At a time when everyone is feeling the pinch, achieving a lower credit card APR could help give you a little extra money each month. However, you first have to ask your credit issuer for it.
It's harder than it used to be to negotiate lower APRs. However, if you have a good credit score and relatively low levels of debt, a creditor may be willing to negotiate with you.
Here are five tips to help you negotiate a lower credit card APR.
1. Find an alternative offer from a competitor.
In the past, your UK credit card company may have believed that their customers could easily have taken their business to a rival creditor. But fewer companies these days are willing to stick their necks on the line and reduce interest rates, and so they may not be as willing to automatically slash your rate without any evidence that you could go somewhere else.
However, if you compare credit cards and get an alternative offer from another company, this might persuade your creditor to negotiate with you.
2. Know your credit rating.
Before you even think about contacting providers, check your credit rating. If you have a less than stellar payment history or a lackluster credit rating, your credit card company will very likely reject your request.
If you check your credit rating and it's average or worse, take steps to boost your credit score before you try to lower your credit card APR.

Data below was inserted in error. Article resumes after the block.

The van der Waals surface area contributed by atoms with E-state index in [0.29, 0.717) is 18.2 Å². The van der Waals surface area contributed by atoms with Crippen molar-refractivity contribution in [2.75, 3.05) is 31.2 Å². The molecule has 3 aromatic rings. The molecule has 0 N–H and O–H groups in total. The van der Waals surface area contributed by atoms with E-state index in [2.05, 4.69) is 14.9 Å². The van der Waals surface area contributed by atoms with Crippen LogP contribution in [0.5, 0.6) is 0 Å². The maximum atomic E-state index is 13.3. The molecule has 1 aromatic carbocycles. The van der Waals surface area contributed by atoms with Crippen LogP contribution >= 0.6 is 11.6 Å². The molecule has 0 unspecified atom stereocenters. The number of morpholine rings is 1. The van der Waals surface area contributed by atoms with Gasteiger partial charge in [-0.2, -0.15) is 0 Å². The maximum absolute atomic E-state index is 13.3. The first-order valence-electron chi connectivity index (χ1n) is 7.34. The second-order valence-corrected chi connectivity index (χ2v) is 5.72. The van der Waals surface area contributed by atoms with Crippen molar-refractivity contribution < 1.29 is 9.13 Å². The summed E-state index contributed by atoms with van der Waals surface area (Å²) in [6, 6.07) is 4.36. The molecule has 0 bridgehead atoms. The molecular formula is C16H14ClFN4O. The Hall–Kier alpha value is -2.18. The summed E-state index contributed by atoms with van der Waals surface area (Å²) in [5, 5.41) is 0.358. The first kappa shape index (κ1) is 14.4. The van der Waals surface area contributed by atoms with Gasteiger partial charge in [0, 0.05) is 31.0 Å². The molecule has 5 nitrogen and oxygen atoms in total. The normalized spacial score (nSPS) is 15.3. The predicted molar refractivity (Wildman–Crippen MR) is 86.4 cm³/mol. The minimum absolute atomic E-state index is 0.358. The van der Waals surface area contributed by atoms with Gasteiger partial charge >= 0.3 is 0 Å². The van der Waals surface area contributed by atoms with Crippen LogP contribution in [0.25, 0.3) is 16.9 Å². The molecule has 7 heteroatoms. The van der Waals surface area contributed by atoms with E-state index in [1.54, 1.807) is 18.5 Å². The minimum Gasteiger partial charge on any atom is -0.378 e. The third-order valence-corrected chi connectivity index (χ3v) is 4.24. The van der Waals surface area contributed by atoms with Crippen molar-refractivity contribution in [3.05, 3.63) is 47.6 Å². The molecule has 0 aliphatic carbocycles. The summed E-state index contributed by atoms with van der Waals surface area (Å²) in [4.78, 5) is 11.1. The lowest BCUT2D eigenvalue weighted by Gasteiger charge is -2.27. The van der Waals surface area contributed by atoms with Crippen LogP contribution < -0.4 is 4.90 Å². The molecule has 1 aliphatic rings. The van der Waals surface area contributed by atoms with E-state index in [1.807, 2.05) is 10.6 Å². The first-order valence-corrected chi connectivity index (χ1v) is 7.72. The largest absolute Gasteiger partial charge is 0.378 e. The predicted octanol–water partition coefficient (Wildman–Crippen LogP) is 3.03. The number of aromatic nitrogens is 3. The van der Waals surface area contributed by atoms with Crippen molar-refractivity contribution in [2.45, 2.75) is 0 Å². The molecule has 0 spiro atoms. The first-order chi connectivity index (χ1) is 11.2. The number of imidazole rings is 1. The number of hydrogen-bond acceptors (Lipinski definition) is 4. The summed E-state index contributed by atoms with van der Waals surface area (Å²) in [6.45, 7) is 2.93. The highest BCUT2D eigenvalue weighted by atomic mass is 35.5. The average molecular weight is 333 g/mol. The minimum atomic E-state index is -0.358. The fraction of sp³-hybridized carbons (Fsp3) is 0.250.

3. Find out average interest rates.
your credit card has a higher than average credit card rate, you will be in a better position to negotiate the APR than if you already have a low-interest card. When discussing your APR with your creditor, you will need to be realistic.
Asking for a modest rate compared to average rates will give you a better chance of success than requesting an exceptionally low rate on your card.
4. Consider asking for a temporary reduction.
Your credit card company may be unwilling to lower your credit card APR permanently, but if you provide them with a reason why they should do it for a fixed period of time, you may be able to negotiate with them.
You could persuade them, for example, by saying that the lower rate could help you manage and reduce your debt when it returns to the higher rate. If you do ask for a temporary reduction, make sure that you leave the offer open to re-evaluation after the fixed period.
5. Don't give up.
Since the credit crunch, credit card companies have tightened their grip and raised their standards for lowering a customer's APR. If your company declines your request, you can contact them again straight away and hope to speak to a different adviser. Should this fail as well, try again in a couple of weeks and ask to speak to a supervisor. Supervisors are often the people with the authority to change your account.
Meanwhile, continue to review new offers. You may be more successful transferring your balance to a card with a lower rate.